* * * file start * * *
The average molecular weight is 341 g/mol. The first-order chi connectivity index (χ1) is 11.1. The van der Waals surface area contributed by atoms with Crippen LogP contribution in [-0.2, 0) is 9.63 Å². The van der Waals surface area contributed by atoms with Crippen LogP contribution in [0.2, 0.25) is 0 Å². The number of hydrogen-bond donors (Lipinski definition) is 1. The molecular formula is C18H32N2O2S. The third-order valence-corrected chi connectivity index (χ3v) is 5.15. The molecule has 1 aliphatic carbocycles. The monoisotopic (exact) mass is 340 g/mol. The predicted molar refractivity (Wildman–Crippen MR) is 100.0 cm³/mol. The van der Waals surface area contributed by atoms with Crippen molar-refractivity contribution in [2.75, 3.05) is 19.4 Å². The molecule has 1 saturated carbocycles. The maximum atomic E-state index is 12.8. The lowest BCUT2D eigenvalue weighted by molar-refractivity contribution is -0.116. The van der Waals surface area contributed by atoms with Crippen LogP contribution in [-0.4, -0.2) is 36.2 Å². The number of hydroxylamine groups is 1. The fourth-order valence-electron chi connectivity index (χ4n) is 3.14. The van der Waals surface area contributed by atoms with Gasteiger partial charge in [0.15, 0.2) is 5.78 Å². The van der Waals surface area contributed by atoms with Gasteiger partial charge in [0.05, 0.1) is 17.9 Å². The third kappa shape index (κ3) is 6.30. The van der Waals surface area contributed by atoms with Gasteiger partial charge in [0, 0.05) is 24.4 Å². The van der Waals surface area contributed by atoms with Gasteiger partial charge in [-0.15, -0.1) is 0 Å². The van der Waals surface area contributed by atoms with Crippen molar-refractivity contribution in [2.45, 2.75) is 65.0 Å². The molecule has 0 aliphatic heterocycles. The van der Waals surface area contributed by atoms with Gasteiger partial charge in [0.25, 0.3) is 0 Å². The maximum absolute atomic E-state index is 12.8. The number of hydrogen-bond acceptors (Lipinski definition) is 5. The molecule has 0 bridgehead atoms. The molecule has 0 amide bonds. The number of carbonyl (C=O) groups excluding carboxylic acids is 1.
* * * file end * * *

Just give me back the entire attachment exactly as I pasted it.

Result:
The average molecular weight is 341 g/mol. The first-order chi connectivity index (χ1) is 11.1. The van der Waals surface area contributed by atoms with Crippen LogP contribution in [-0.2, 0) is 9.63 Å². The van der Waals surface area contributed by atoms with Crippen LogP contribution in [0.2, 0.25) is 0 Å². The number of hydrogen-bond donors (Lipinski definition) is 1. The molecular formula is C18H32N2O2S. The third-order valence-corrected chi connectivity index (χ3v) is 5.15. The molecule has 1 aliphatic carbocycles. The monoisotopic (exact) mass is 340 g/mol. The predicted molar refractivity (Wildman–Crippen MR) is 100.0 cm³/mol. The van der Waals surface area contributed by atoms with Crippen molar-refractivity contribution in [2.75, 3.05) is 19.4 Å². The molecule has 1 saturated carbocycles. The maximum atomic E-state index is 12.8. The lowest BCUT2D eigenvalue weighted by molar-refractivity contribution is -0.116. The van der Waals surface area contributed by atoms with Crippen LogP contribution in [-0.4, -0.2) is 36.2 Å². The number of hydroxylamine groups is 1. The fourth-order valence-electron chi connectivity index (χ4n) is 3.14. The van der Waals surface area contributed by atoms with Gasteiger partial charge in [0.15, 0.2) is 5.78 Å². The van der Waals surface area contributed by atoms with Gasteiger partial charge in [0.05, 0.1) is 17.9 Å². The third kappa shape index (κ3) is 6.30. The van der Waals surface area contributed by atoms with Gasteiger partial charge in [0, 0.05) is 24.4 Å². The van der Waals surface area contributed by atoms with Gasteiger partial charge in [-0.15, -0.1) is 0 Å². The van der Waals surface area contributed by atoms with Crippen molar-refractivity contribution in [2.45, 2.75) is 65.0 Å². The molecule has 0 aliphatic heterocycles. The van der Waals surface area contributed by atoms with Gasteiger partial charge in [0.25, 0.3) is 0 Å². The maximum absolute atomic E-state index is 12.8. The number of hydrogen-bond acceptors (Lipinski definition) is 5. The molecule has 0 bridgehead atoms. The molecule has 0 amide bonds. The number of carbonyl (C=O) groups excluding carboxylic acids is 1.